international analysis and commentary

Venezuela’s uprising in context


In his call for an uprising against the regime of Nicolás Maduro, opposition leader Juan Guaido clearly has the majority of popular support in Venezuela and the crucial diplomatic and economic support of the Western world, that is, the leading nations of the Americas and Europe.

However, the support of Venezuela’s military and security forces remains far from monolithic. Increasing fragmentation largely reflects rank and generational fault lines. While Guaido can find more support within younger ranks, increasing uncertainty prevails when elevating the military hierarchy.

The challenge for Guaido remains the military’s top brass. Despite promises of amnesty, those most closely associated with the workings of the Maduro regime have not broken ranks until now. Many either simply have no Plan B, refuse to renounce access to power and privilege, remain ideologically committed or fundamentally fear prosecution by a new government – whether in the short-term or distant future. Hence, continued support for the Maduro regime by many elements in the military and security establishment.

Furthermore, with active Russian assistance, there is the effective Cuban factor propping up the regime, particularly after years of Infiltration into Venezuela’s security and military ranks.

In the meantime, China largely continues to sit on the fence and will ultimately support whoever guarantees and secures its long-term economic interests in Venezuela.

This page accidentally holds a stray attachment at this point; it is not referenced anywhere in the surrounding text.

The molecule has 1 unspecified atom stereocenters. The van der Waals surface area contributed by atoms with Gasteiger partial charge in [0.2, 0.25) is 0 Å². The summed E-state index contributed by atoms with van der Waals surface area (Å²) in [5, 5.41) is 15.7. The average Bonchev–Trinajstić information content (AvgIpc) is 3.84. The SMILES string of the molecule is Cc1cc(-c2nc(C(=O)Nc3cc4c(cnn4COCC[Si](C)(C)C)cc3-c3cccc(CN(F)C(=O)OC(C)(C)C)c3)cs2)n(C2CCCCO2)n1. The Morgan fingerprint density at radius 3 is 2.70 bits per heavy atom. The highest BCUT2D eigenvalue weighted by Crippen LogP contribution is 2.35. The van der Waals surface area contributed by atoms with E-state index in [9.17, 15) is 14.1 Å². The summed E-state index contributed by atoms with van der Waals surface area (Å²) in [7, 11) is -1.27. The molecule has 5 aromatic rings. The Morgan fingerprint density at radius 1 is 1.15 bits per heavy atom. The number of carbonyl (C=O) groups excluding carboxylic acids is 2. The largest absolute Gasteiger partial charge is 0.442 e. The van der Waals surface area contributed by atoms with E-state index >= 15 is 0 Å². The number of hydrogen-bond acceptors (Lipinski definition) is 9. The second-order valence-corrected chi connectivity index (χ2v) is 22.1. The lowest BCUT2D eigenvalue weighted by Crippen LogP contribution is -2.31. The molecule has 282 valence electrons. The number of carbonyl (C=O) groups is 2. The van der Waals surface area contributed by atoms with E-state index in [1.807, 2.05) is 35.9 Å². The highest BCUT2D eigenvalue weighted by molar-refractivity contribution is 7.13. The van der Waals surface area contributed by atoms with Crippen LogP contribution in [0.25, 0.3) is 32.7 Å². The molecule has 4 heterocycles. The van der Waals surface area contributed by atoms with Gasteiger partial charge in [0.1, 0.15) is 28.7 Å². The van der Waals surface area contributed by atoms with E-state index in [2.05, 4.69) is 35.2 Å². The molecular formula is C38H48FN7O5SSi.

Since assuming power in 1998, the Bolivarian revolution and its staunchest ideological cadres both internally and externally – including domestic paramilitary units and Cuban advisors with Russian and Chinese technical assistance – have been prepared to confront any form of instability, uprising or challenge through the use of any means – including intimidation, violence and even murder – to protect and preserve total control over Venezuela and its resources.

Should the current uprising falter, the Maduro regime will likely use it as a pretext to declare an open-ended state of emergency to quell any form of dissent and a full blown dictatorship will ensue.

Although current dynamics on the ground in Venezuela are extremely fluid, and often unpredictable, the bottom line is that it will be those who dominate the oil wells and bullets, and not ballots, that will continue to determine Venezuela’s course for the foreseeable future.

Despite the fact that Venezuela is a western nation that geographically lies within the western orbit, it is largely nations beyond the western perimeter that continue to sustain the Maduro regime, and guarantee its survival, while relentlessly feeding off its natural resources.